Sunday, December 26, 2010

DECEMBER 27, 2010


Facing budget gaps and an aversion to (new government) debt . . ., states and local governments are slapping residents with an array of new fees—and some are applying them to nonprofits.

That marks a sharp departure from long-standing tax exemptions mandated by state law or adopted on the theory that churches, schools and charitable organizations work alongside governments to provide services to the community . . . (and are therefore exempt form from such fees.)

The issue is on display in Houston, where some flood-prone roads are in such disrepair that signs warn drivers, "Turn around, don't drown."

Houston's taxpayers in November narrowly voted to adopt a "drainage fee" to raise at least $125 million a year toward the cost of improving roads and storm-water systems.

The city will charge fees to property owners, and it won't grant exceptions to churches, schools and charities.

The city has been tightening its budget. "We're cutting up the city's credit cards," says Mayor Annise Parker. "Everyone who contributes to drainage issues has to share in the cost of correcting those issues."

A number of groups—including schools, businesses, churches and senior citizens—are demanding exemptions. "We'll defeat this," says David Welch, of the Houston Area Pastor's Council, who plans to lobby state legislators in January.

This is really a tax. It is the first time that churches would not be exempt from property taxes. Some opponents have filed suit claiming the ballot wording was misleading.

At a group called the National Council of Nonprofits, Tim Delaney, chief executive, says:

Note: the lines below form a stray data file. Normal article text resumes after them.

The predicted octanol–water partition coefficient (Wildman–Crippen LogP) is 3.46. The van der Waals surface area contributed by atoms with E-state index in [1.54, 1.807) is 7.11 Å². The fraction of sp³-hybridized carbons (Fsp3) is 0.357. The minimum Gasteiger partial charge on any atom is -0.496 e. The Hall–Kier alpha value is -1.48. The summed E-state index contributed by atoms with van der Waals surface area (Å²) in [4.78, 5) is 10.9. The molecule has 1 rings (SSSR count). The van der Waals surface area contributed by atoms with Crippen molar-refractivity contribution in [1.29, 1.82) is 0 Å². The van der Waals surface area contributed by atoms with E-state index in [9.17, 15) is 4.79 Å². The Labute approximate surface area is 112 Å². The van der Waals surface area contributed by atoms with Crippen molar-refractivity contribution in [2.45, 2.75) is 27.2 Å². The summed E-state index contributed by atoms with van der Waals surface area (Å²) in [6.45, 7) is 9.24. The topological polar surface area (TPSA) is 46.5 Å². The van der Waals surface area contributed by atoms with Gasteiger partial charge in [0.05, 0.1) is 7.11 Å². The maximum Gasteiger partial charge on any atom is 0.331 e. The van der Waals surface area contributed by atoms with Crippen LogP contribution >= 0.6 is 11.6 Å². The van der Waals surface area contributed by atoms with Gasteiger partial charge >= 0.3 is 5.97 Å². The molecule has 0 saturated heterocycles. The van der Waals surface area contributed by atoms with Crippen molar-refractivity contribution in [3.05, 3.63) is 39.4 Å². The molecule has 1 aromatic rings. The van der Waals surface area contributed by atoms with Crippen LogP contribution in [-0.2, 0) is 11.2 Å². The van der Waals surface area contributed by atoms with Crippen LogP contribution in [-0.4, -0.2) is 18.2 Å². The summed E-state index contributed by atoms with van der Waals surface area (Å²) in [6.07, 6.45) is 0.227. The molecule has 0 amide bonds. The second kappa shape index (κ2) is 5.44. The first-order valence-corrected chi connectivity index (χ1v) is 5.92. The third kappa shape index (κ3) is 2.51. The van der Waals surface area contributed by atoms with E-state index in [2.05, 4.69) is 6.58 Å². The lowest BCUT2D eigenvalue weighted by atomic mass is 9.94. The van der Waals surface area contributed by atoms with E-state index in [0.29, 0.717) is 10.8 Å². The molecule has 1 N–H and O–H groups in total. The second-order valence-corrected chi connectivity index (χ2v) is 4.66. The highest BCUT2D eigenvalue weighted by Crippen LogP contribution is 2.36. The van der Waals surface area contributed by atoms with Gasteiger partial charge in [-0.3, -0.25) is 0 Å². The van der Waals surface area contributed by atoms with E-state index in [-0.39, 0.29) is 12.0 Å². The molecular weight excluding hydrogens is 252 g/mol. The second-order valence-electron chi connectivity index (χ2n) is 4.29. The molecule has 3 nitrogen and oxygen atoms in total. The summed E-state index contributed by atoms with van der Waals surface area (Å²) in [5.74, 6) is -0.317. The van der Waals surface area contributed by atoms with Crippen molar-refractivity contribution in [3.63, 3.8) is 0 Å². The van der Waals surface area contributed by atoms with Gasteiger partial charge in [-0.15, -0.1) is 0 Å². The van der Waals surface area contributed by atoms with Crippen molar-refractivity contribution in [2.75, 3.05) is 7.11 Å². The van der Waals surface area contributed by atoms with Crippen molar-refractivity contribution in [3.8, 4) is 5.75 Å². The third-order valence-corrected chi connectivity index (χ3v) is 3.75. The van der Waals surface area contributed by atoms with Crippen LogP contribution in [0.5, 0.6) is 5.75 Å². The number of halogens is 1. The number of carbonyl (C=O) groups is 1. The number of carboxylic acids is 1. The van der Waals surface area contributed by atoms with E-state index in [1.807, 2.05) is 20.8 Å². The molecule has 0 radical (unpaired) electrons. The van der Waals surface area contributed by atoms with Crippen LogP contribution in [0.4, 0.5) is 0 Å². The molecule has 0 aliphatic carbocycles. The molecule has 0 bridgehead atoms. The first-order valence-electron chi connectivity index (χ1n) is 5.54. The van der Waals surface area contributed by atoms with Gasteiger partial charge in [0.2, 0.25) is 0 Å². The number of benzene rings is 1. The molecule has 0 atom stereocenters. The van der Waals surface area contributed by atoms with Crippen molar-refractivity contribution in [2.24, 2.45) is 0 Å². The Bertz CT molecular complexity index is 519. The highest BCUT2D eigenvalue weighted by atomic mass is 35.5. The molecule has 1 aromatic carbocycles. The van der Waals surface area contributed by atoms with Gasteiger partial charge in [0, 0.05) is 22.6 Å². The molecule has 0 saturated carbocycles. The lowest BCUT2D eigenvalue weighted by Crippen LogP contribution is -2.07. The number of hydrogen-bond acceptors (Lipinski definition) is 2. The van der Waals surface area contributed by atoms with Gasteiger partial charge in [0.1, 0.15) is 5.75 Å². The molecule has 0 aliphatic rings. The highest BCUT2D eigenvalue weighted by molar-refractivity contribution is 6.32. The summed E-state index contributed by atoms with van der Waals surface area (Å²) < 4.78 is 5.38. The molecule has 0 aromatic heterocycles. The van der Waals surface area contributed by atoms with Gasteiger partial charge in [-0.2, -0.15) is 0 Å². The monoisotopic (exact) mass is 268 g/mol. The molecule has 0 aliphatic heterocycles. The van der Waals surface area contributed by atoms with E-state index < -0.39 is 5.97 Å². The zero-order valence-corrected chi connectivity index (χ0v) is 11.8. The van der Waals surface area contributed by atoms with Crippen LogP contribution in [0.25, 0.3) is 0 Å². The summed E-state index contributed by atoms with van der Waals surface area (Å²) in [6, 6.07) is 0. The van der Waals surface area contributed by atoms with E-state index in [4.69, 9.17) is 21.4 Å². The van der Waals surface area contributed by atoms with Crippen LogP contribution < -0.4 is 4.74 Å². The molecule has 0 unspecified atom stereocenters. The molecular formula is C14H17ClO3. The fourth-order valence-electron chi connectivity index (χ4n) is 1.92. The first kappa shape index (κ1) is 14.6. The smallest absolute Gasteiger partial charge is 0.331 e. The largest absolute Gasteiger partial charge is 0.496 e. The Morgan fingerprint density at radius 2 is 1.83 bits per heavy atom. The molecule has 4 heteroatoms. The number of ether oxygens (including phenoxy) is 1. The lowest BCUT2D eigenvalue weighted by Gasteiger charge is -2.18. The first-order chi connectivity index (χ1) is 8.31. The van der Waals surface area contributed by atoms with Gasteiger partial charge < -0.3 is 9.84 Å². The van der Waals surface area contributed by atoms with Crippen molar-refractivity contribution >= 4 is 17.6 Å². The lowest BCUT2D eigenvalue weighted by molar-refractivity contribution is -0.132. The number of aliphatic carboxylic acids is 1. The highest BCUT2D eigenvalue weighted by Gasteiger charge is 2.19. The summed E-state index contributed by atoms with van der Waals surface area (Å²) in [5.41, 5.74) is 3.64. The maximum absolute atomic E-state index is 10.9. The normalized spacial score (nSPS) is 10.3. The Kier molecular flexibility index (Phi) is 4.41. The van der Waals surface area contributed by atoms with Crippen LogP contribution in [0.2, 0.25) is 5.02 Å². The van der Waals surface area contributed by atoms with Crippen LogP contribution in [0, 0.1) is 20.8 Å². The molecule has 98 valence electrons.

Governments are taking their public burdens and putting them on the backs of nonprofits, at a time when the demand for our services is skyrocketing.

Some cities are charging religious groups property taxes on buildings no longer used for worship. Other localities are soliciting voluntary contributions. Albany, N.Y., recently passed an ordinance asking schools, hospitals and other nonprofits to contribute to city services.

In Minneapolis, residents recently began paying a street-light fee that also applies to nonprofits . . .

Drainage fees that apply to nonprofits have been adopted by cities that include Richmond, Va.; Lafayette, Ind.; and Verona, Wis.

Such fees are emerging now because the federal government has been cracking down on how cities handle the rain that rolls off roofs, parking lots, and other impervious surfaces, sometimes causing floods and ripping up roads.

The runoff can collect debris, oil and other pollutants and ultimately drag it all into the nation's waterways.

. . . In 2010, municipalities accused of violations paid $5.3 billion in repairs, a nearly four-fold increase from 2009. Those settlements ranged from Kansas City, Mo., with $2.5 billion in fixes, to Revere, Mass., which agreed to spend $50 million on repairs.

The American Society of Civil Engineers estimates that cities and towns need to spend more than $250 billion over the next five years fixing crumbling storm systems.

Rightardia thinks these fees make perfect sense, particularly for churches that have abused their tax exempt status for years while preaching right wing politics from the pulpit. The Catholic church is an example of a church that holds huge real estate assets in the US.

"the Catholic Church is worth well over $100 Billion Dollars"

"the Catholic Church is worth about 93 BILLION dollars in both cash
and property"

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